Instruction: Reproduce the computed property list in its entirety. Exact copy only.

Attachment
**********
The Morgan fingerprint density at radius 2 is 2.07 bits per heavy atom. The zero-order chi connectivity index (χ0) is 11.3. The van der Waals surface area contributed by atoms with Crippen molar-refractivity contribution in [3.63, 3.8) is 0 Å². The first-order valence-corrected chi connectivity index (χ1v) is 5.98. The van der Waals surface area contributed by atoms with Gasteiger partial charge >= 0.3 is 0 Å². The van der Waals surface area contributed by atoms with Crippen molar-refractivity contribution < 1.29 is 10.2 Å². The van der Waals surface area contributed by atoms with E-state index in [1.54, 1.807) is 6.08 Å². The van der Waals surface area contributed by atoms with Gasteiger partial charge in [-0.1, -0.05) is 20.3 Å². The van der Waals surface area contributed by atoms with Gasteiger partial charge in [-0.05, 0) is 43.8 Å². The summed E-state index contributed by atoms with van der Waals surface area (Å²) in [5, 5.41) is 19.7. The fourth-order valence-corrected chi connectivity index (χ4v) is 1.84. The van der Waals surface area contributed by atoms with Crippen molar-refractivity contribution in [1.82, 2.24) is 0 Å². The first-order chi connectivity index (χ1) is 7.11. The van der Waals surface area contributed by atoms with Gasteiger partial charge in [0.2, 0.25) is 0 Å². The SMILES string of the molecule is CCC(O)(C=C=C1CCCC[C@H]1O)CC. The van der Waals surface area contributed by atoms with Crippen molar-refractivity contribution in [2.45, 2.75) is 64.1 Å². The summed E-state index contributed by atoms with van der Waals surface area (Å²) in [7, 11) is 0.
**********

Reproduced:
The Morgan fingerprint density at radius 2 is 2.07 bits per heavy atom. The zero-order chi connectivity index (χ0) is 11.3. The van der Waals surface area contributed by atoms with Crippen molar-refractivity contribution in [3.63, 3.8) is 0 Å². The first-order valence-corrected chi connectivity index (χ1v) is 5.98. The van der Waals surface area contributed by atoms with Gasteiger partial charge >= 0.3 is 0 Å². The van der Waals surface area contributed by atoms with Crippen molar-refractivity contribution < 1.29 is 10.2 Å². The van der Waals surface area contributed by atoms with E-state index in [1.54, 1.807) is 6.08 Å². The van der Waals surface area contributed by atoms with Gasteiger partial charge in [-0.1, -0.05) is 20.3 Å². The van der Waals surface area contributed by atoms with Gasteiger partial charge in [-0.05, 0) is 43.8 Å². The summed E-state index contributed by atoms with van der Waals surface area (Å²) in [5, 5.41) is 19.7. The fourth-order valence-corrected chi connectivity index (χ4v) is 1.84. The van der Waals surface area contributed by atoms with Crippen molar-refractivity contribution in [1.82, 2.24) is 0 Å². The first-order chi connectivity index (χ1) is 7.11. The van der Waals surface area contributed by atoms with Gasteiger partial charge in [0.2, 0.25) is 0 Å². The SMILES string of the molecule is CCC(O)(C=C=C1CCCC[C@H]1O)CC. The van der Waals surface area contributed by atoms with Crippen molar-refractivity contribution in [2.45, 2.75) is 64.1 Å². The summed E-state index contributed by atoms with van der Waals surface area (Å²) in [7, 11) is 0.